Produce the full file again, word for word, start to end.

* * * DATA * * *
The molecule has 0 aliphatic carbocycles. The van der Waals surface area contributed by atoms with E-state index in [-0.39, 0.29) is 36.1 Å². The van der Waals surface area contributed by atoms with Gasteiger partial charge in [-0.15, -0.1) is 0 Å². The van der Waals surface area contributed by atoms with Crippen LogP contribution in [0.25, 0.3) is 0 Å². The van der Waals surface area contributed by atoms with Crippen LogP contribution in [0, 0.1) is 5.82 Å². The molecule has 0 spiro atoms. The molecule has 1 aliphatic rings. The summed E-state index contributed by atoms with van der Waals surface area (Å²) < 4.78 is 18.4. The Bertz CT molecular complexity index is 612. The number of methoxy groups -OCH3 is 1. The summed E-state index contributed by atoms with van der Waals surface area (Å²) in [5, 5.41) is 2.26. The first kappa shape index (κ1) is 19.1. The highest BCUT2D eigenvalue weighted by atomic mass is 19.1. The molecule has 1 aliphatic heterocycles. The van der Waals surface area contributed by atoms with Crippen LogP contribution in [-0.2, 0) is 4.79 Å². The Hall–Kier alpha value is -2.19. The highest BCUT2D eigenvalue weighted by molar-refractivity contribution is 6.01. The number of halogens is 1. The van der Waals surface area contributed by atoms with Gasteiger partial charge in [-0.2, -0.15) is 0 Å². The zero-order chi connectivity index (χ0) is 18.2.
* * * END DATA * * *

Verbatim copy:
The molecule has 0 aliphatic carbocycles. The van der Waals surface area contributed by atoms with E-state index in [-0.39, 0.29) is 36.1 Å². The van der Waals surface area contributed by atoms with Gasteiger partial charge in [-0.15, -0.1) is 0 Å². The van der Waals surface area contributed by atoms with Crippen LogP contribution in [0.25, 0.3) is 0 Å². The van der Waals surface area contributed by atoms with Crippen LogP contribution in [0, 0.1) is 5.82 Å². The molecule has 0 spiro atoms. The molecule has 1 aliphatic rings. The summed E-state index contributed by atoms with van der Waals surface area (Å²) < 4.78 is 18.4. The Bertz CT molecular complexity index is 612. The number of methoxy groups -OCH3 is 1. The summed E-state index contributed by atoms with van der Waals surface area (Å²) in [5, 5.41) is 2.26. The first kappa shape index (κ1) is 19.1. The highest BCUT2D eigenvalue weighted by atomic mass is 19.1. The molecule has 1 aliphatic heterocycles. The van der Waals surface area contributed by atoms with Crippen LogP contribution in [-0.2, 0) is 4.79 Å². The Hall–Kier alpha value is -2.19. The highest BCUT2D eigenvalue weighted by molar-refractivity contribution is 6.01. The number of halogens is 1. The van der Waals surface area contributed by atoms with Gasteiger partial charge in [-0.2, -0.15) is 0 Å². The zero-order chi connectivity index (χ0) is 18.2.